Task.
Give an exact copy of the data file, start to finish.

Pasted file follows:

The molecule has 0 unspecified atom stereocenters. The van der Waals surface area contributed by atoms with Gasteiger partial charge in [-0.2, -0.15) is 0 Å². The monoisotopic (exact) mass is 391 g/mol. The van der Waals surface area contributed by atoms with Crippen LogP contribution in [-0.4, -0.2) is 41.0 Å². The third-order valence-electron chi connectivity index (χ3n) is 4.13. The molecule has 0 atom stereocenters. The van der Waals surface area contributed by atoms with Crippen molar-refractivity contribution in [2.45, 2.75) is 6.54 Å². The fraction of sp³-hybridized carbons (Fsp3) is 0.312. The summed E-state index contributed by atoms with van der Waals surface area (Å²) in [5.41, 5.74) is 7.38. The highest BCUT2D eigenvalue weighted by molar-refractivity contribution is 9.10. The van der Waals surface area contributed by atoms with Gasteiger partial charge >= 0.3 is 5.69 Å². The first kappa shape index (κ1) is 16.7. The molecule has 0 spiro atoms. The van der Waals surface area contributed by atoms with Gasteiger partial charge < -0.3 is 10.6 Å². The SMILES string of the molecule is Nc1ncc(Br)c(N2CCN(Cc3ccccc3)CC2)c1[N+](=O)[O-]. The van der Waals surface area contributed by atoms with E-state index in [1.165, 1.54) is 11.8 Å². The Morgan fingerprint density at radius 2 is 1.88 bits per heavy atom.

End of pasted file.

The molecule has 0 unspecified atom stereocenters. The van der Waals surface area contributed by atoms with Gasteiger partial charge in [-0.2, -0.15) is 0 Å². The monoisotopic (exact) mass is 391 g/mol. The van der Waals surface area contributed by atoms with Crippen LogP contribution in [-0.4, -0.2) is 41.0 Å². The third-order valence-electron chi connectivity index (χ3n) is 4.13. The molecule has 0 atom stereocenters. The van der Waals surface area contributed by atoms with Crippen molar-refractivity contribution in [2.45, 2.75) is 6.54 Å². The fraction of sp³-hybridized carbons (Fsp3) is 0.312. The summed E-state index contributed by atoms with van der Waals surface area (Å²) in [5.41, 5.74) is 7.38. The highest BCUT2D eigenvalue weighted by molar-refractivity contribution is 9.10. The van der Waals surface area contributed by atoms with Gasteiger partial charge >= 0.3 is 5.69 Å². The first kappa shape index (κ1) is 16.7. The molecule has 0 spiro atoms. The van der Waals surface area contributed by atoms with Gasteiger partial charge < -0.3 is 10.6 Å². The SMILES string of the molecule is Nc1ncc(Br)c(N2CCN(Cc3ccccc3)CC2)c1[N+](=O)[O-]. The van der Waals surface area contributed by atoms with E-state index in [1.165, 1.54) is 11.8 Å². The Morgan fingerprint density at radius 2 is 1.88 bits per heavy atom.